Here’s what a tea plant looks like when it has been left to grow, rather than being kept low so that its buds and shoots can be picked easily. From what I’ve been told in this far-flung corner of Vietnam, this camellia could be about 300 years old. I’m no expert in dating trees, but what I do know is that some very good teas are made using leaves harvested from these tea plants… (to be continued).
Tea and rice have a lot in common. Firstly their shades of green, with the occasional touch of yellow, so delicate and varied, so intense. A feast for the eyes. I could spend my life photographing paddy fields. I often walk around them, carefully, placing one foot in front of the other along the low wall that surrounds them, in order to reach tea plantations that are even higher up the mountain, like here, in northern Vietnam. Some tea gardens have no road leading to them, so you set out on the sinuous path of the paddy fields. At least here it’s not steep, because rice grows on flat ground, either in fields or on terraces. Rice, unlike tea, needs stagnant water. Tea needs plenty of water too, but the water must be free-flowing, not sitting around its roots. That’s why tea likes slopes, while rice likes flat land. Flat versus slope, valley versus mountain, stagnant water versus flowing water; tea and rice are like two brothers who are completely opposite yet inseparable. They’re always together. They have another important human characteristic: of all agricultural products, these two crops employ the greatest number of people in the world. (To be continued.)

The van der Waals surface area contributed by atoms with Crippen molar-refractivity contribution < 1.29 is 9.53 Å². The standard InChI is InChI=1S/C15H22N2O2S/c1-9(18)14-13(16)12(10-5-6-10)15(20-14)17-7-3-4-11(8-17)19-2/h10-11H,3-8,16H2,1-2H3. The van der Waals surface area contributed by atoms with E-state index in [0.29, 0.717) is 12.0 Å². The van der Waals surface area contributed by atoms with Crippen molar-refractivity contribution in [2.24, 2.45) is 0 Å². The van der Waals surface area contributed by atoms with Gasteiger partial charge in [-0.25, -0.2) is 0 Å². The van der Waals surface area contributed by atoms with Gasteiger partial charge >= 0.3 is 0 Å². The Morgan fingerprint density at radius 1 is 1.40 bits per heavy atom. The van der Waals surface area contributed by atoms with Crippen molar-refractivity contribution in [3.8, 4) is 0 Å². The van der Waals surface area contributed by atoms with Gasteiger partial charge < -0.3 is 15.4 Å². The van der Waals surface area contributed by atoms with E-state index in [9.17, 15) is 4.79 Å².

I’m back from Vietnam, and would like to share some photos of my trip with you. I set out from Hanoi to the region bordering China, where there are old tea plants growing wild; the leaves will be picked to make dark tea (what’s known as Pu Erh in China). After a six-hour drive to Hà Giang, followed by an overnight stay, I laced up my walking shoes for a three-hour trek in the mountains, through paddy fields at first, until I reached the famous tea plants, in the middle of the clouds… (to be continued).
I can never get over the beauty of Malawi. Every week, as I prepare for my blog article, I go back over the different photos I like but haven’t yet used here. And it’s always the pictures of Malawi that capture my attention for a long time. The scenery is truly stunning. I know my photo isn’t that good, you can see the tea plants aren’t completely in focus, but the extraordinary light, all those shades of green and yellow, the beautiful blue sky fringed with white clouds, the high plateaus, that wildness extending to the horizon, those soft lines and other, more angular ones… We live in such an incredible world! If we remember to open our eyes and look, of course. And if we aren’t set on destroying it.